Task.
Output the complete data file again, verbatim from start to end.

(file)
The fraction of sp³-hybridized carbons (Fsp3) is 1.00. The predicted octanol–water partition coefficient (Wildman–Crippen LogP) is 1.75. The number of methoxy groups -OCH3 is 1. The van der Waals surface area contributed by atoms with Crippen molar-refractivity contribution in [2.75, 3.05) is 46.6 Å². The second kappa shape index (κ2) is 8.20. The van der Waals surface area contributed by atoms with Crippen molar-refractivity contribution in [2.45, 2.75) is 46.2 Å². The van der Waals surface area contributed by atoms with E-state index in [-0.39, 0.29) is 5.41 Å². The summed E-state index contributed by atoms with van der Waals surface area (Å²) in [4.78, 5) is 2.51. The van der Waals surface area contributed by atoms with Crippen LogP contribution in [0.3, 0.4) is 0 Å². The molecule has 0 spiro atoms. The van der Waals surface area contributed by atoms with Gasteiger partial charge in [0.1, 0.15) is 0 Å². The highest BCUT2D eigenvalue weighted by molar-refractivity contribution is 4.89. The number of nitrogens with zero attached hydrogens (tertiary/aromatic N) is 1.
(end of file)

The fraction of sp³-hybridized carbons (Fsp3) is 1.00. The predicted octanol–water partition coefficient (Wildman–Crippen LogP) is 1.75. The number of methoxy groups -OCH3 is 1. The van der Waals surface area contributed by atoms with Crippen molar-refractivity contribution in [2.75, 3.05) is 46.6 Å². The second kappa shape index (κ2) is 8.20. The van der Waals surface area contributed by atoms with Crippen molar-refractivity contribution in [2.45, 2.75) is 46.2 Å². The van der Waals surface area contributed by atoms with E-state index in [-0.39, 0.29) is 5.41 Å². The summed E-state index contributed by atoms with van der Waals surface area (Å²) in [4.78, 5) is 2.51. The van der Waals surface area contributed by atoms with Crippen LogP contribution in [0.3, 0.4) is 0 Å². The molecule has 0 spiro atoms. The van der Waals surface area contributed by atoms with Gasteiger partial charge in [0.1, 0.15) is 0 Å². The highest BCUT2D eigenvalue weighted by molar-refractivity contribution is 4.89. The number of nitrogens with zero attached hydrogens (tertiary/aromatic N) is 1.